I think we both have a general answer to your question overall but ... to get even a slight opinion more info is needed before I could imply anything. So here are questions to you. (Give us something to work with)
Why would you not want to size your bullets?
Why cast your bullets yet not follow protocol?
What is the measured size of your cast bullets?
Have you lubed them? What lube?
Is accuracy and severe leading of no consequence?
Have you fired this gun before? Hows the timing?
Its kinda of a hard question to address when the above questions remain atlarge.
The whole idea is to save money, to make better than factory ammo, to produce taylored ammo for accuracy reasons, while parallelling a safe load recipe.
its not a tumble lube but it has 3 groves in it . is there any damage that can be done if its not sized other than lead fouling?
ok the reason I ask about resizing is because I had no idea there was such a thing when I orderd my mold.
the measured size is .358
I have not lubed them or loaded them or fired them.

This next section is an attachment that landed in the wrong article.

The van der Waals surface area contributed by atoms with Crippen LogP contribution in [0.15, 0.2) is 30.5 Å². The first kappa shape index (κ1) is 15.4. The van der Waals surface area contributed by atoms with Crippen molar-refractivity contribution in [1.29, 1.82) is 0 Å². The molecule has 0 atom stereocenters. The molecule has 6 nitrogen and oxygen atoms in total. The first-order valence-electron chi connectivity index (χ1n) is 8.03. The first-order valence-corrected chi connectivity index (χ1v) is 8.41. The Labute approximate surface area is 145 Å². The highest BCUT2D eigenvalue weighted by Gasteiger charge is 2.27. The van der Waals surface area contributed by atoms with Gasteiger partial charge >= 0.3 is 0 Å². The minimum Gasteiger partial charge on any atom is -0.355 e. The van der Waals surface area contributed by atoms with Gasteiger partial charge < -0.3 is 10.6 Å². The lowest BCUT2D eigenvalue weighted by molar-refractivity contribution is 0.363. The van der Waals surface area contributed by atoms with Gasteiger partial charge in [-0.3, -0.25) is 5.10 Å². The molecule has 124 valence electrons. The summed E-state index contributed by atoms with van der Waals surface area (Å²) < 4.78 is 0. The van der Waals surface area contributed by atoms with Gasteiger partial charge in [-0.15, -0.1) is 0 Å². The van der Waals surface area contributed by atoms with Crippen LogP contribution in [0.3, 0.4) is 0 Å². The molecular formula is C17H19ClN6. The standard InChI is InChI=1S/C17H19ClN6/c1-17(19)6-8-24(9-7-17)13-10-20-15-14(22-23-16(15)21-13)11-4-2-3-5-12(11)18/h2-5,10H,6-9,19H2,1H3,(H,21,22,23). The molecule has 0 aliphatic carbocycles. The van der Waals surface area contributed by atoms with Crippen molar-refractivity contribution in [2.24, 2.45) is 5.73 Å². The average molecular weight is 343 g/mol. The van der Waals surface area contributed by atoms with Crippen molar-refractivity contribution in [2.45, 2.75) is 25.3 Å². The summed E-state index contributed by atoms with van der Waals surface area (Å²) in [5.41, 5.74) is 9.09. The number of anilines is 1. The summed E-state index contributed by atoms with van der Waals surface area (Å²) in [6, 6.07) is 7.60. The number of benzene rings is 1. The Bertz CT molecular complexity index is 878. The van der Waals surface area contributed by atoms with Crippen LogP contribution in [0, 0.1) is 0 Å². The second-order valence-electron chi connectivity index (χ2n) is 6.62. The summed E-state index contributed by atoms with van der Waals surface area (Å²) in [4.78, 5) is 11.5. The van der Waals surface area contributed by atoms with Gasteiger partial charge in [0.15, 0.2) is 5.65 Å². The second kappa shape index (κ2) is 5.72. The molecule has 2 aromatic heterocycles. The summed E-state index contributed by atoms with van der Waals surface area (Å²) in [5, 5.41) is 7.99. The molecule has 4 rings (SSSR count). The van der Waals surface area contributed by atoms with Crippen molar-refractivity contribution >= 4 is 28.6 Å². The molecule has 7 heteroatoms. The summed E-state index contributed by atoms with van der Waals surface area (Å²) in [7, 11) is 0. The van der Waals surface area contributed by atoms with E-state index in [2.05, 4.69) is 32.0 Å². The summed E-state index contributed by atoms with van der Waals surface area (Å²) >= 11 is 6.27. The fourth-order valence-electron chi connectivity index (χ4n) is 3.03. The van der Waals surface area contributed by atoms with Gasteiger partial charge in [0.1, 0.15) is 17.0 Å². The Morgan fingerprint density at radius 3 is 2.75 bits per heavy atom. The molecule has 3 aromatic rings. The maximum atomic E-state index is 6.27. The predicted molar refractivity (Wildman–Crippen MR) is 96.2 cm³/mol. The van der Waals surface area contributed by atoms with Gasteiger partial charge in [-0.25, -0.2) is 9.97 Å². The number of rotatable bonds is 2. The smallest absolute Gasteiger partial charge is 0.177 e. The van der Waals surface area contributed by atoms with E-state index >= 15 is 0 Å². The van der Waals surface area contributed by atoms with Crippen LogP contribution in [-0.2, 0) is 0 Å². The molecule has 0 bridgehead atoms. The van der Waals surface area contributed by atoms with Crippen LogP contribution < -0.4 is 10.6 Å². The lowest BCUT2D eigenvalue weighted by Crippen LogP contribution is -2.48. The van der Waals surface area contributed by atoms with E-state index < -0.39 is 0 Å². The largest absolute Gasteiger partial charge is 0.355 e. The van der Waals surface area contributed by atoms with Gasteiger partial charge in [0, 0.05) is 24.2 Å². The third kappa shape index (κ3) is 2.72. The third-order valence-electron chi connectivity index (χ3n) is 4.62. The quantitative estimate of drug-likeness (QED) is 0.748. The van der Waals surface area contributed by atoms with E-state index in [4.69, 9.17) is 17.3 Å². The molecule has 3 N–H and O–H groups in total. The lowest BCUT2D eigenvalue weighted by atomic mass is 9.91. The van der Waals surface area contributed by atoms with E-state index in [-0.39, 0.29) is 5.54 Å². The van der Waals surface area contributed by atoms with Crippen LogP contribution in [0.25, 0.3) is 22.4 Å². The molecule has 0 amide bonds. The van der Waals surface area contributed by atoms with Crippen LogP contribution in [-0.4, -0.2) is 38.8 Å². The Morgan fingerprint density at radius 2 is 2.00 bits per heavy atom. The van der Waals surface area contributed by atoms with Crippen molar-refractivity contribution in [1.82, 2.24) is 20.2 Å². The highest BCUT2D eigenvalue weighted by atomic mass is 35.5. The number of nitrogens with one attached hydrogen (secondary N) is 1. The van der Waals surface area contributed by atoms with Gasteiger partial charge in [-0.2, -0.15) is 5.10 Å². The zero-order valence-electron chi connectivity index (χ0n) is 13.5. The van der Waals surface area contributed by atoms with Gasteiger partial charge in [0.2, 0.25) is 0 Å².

I do not have a gun myself but a freind does so I got a mold to try and help him out .myself I have quit a bit of lead around that I make 12 gauge slugs with and thought this would be somethink else neet to do
It is relatively cheap, plus you get a 4oz bottle of Lee Liquid Alox bullet lube with it in the kit. Its a pretty good system really. I got 3 or 4 kits of various calibers and sizes. I have now gone to other methods using Lubersizer systems and home made lubes etc..
Anyway, by ordering the .357 sizer kit you can enlarge it to say .358 should the .357 be to small.
IMO you really need to size the bullets cause of inconsistencies. for leading and accuracy sake.
Let us know the outcome! You're about to be bitten by the addiction.
When shooting cast lead bullets, another consideration is the possible requirement for gas checks. "Cowboy" loads don't require them, but if you're shooting even moderately high velocity, you should add a gas check to your load.
A gas check is a copper disk that is pressed on to the bottom of the bullet. It keeps pressure from seeping by the lead bullet when loading high velocity rounds.
A wad cutter is a lead bullet with a flat tip. It looks like you cut the end off of the bullet.
A semi wadcutter tapers slightly then has a flat tip.
Both styles of bullets are designed for target shooting so as to cut clean holes in the target paper.